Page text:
The combination of different approaches has enabled the development of scaffold systems of increasing complexity, thus bringing them morphologically closer to heart tissue. For example, researchers have generated fibrous scaffold with spatially distributed cues that enabled CM alignment within the patch [29,123,124]. However, major limitations of CTE still remain the generation of thick constructs (over ~100 µm in thickness) and the lack of electromechanical coupling between the cardiac patch and the host myocardium [100,112]. The generation of ECT constructs with a clinically relevant size requires ensuring that appropriate levels of oxygen and nutrients are maintained within the construct to satisfy the metabolic demand of CMs. Perfusion bioreactor systems pioneered by the Vunjak-Novakovic laboratory have proven to be of great value for the generation of thick ECT constructs full of viable cells with aerobic metabolism. In this case, cells were seeded and cultured in porous collagen scaffolds (11 mm in diameter, 1.5 mm in thickness) under continuous perfusion for 7 to 14 days, which led to the formation of contractile thick cardiac tissues [113,125]. More complex bioreactor systems designed to perfuse ECT constructs while also delivering electrical signals mimicking those in the native heart have also been developed [26,27,32]. Maidhof et al. used NRCMs seeded under perfusion into porous poly(glycerol sebacate) (PGS) scaffolds (8 mm in diameter, 1 mm in thickness), which were maintained under continuous perfusion at a flow rate of 18 µL/min and electrically stimulated at a frequency of 3 Hz. After 8 days, the combination of perfusion and electrical stimulation resulted in cell elongation, structural organization and improved contractility of ECT constructs [27]. Recently, our laboratories have reported the generation of 3D engineered thick human cardiac macrotissues (CardioSlices). Human iPSC-CMs were seeded together with human FBs into large 3D porous collagen/elastin scaffolds and cultured under perfusion and electrical stimulation in a custom-made bioreactor. Two weeks after culture, stimulated ECT constructs exhibited contractile and electrophysiological properties close to those of working human myocardium [32].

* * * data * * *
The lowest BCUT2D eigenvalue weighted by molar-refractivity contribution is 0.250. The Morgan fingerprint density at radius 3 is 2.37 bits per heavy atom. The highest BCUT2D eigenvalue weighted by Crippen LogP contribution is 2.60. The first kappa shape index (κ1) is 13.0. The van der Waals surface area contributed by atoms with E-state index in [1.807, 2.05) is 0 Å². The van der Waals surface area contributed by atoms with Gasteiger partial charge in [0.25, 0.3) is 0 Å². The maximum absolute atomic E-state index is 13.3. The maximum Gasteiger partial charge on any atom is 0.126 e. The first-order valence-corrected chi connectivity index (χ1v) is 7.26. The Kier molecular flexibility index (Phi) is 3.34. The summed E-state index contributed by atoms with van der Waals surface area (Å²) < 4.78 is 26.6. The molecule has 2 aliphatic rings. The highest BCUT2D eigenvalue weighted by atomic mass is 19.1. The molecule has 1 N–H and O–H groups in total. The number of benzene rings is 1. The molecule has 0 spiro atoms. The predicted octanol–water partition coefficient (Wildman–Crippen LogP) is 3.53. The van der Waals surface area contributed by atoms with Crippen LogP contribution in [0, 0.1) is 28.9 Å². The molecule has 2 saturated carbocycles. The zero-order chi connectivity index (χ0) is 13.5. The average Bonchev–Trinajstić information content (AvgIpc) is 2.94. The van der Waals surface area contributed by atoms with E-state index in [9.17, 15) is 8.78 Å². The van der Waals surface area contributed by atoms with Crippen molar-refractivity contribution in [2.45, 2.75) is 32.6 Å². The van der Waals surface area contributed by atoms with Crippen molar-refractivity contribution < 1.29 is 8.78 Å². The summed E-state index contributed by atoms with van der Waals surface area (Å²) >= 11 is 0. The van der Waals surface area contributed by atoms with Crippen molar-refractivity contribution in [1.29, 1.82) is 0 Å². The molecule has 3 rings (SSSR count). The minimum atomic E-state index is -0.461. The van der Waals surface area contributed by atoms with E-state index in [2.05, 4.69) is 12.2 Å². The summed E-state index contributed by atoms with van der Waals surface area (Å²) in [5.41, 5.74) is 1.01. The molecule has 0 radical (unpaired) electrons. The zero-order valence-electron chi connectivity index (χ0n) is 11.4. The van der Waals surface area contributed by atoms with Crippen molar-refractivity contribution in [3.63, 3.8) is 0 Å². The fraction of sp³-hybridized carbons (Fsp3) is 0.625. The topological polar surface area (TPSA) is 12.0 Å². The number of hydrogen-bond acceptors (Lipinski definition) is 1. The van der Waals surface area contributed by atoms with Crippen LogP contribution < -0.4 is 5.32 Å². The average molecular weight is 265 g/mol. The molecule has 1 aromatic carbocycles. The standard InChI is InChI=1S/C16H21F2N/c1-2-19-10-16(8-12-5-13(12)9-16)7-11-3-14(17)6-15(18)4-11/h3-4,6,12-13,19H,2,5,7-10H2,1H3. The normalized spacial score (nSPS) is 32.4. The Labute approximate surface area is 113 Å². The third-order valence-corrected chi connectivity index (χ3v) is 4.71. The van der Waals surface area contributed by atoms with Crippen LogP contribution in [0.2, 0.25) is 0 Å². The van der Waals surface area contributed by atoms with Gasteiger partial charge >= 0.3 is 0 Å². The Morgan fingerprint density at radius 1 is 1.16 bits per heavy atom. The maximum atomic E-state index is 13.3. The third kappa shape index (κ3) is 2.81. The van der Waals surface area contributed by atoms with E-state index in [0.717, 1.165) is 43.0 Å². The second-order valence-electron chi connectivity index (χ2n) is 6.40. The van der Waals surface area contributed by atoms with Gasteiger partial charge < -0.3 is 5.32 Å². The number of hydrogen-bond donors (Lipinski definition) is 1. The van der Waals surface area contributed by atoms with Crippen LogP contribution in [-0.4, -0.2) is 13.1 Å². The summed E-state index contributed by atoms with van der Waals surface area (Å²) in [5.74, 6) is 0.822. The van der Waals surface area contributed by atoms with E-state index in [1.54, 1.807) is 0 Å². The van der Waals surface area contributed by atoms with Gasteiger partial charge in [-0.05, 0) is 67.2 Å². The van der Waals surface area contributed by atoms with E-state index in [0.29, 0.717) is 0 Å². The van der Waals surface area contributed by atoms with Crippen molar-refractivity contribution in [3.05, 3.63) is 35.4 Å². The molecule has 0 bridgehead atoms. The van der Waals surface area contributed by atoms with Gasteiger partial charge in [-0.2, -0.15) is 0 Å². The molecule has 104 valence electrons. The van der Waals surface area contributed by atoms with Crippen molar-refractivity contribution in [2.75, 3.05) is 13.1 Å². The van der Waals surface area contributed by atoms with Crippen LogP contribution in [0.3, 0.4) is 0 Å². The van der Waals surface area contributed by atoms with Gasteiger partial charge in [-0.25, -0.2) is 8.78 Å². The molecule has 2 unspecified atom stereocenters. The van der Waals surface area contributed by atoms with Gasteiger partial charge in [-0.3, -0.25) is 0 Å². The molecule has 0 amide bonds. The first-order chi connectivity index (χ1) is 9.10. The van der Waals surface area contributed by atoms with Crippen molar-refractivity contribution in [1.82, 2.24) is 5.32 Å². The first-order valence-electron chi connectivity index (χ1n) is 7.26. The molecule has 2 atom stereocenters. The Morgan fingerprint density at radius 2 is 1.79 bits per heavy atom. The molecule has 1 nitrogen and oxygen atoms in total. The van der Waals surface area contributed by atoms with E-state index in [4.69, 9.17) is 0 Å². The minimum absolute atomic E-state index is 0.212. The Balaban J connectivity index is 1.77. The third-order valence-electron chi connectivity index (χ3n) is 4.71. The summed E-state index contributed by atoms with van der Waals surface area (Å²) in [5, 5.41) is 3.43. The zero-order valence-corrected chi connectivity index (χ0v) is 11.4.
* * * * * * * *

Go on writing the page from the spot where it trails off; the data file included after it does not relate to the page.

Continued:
In addition to scaffolds made from synthetic or natural biomaterials, the use of matrices obtained by decellularizing native tissues has gained popularity for CTE. The process of decellularization allows obtaining natural ECM that can be used to mimic the native tissue structure. In essence, decellularized ECM could be recellularized with CMs or mixtures of CMs and other cell types, or with PSCs that would be differentiated in situ toward the desired cell types [126]. Tissues from a wide variety of sources including human, animals and plants have been used for this purpose [112]. The porcine heart is a prime example of tissue source for animal-derived decellularized scaffolds, due to its large size and to it being a preferred experimental model for cardiovascular research. In this case, it has been reported that the decellularization procedure allows obtaining a cardiac scaffold with preserved vasculature, mechanical integrity and biocompatibility [127]. Nevertheless, limitations noted with this approach include the extent of preservation of the ECM composition (which can be altered by the decellularization process), the difficulty in recellularizing the scaffold with clinically relevant numbers of CMs (in the order of billions), and the risk of eliciting immune rejection [112]. The issue of immune intolerance of animal-derived decellularized scaffolds has prompted research on plant-derived biomaterials as a source for ECT constructs [128]. Even though promising results have been reported using biomaterials derived from decellularized apple [129,130], spinach and parsley leaves [131], along with other cellulose-based scaffolds [132,133], further evaluation will be necessary to assess the usefulness of this type of materials for in vitro bioengineering and in vivo therapeutic applications.
Alternatively, human tissue might be a more appropriate source for decellularized ECM for therapeutic purposes, as it would address some of the limitations of animal- and/or plant-sourced materials described above [134,135,136,137]. In this respect, studies by Sanchez et al. demonstrated that the human acellular heart matrix can serve as a biocompatible scaffold for recellularization with parenchymal and vascular cells [138]. Moreover, Guyete et al. also used human decellularized heart tissue, which was in this case recellularized with iPSC-CMs and maintained in a custom-made bioreactor that provided coronary perfusion and mechanical stimulation. After 14 days in culture, the recellularized cardiac segment presented high metabolic activity and contractile function but exhibited low maturation state [139].

3.3. Hydrogels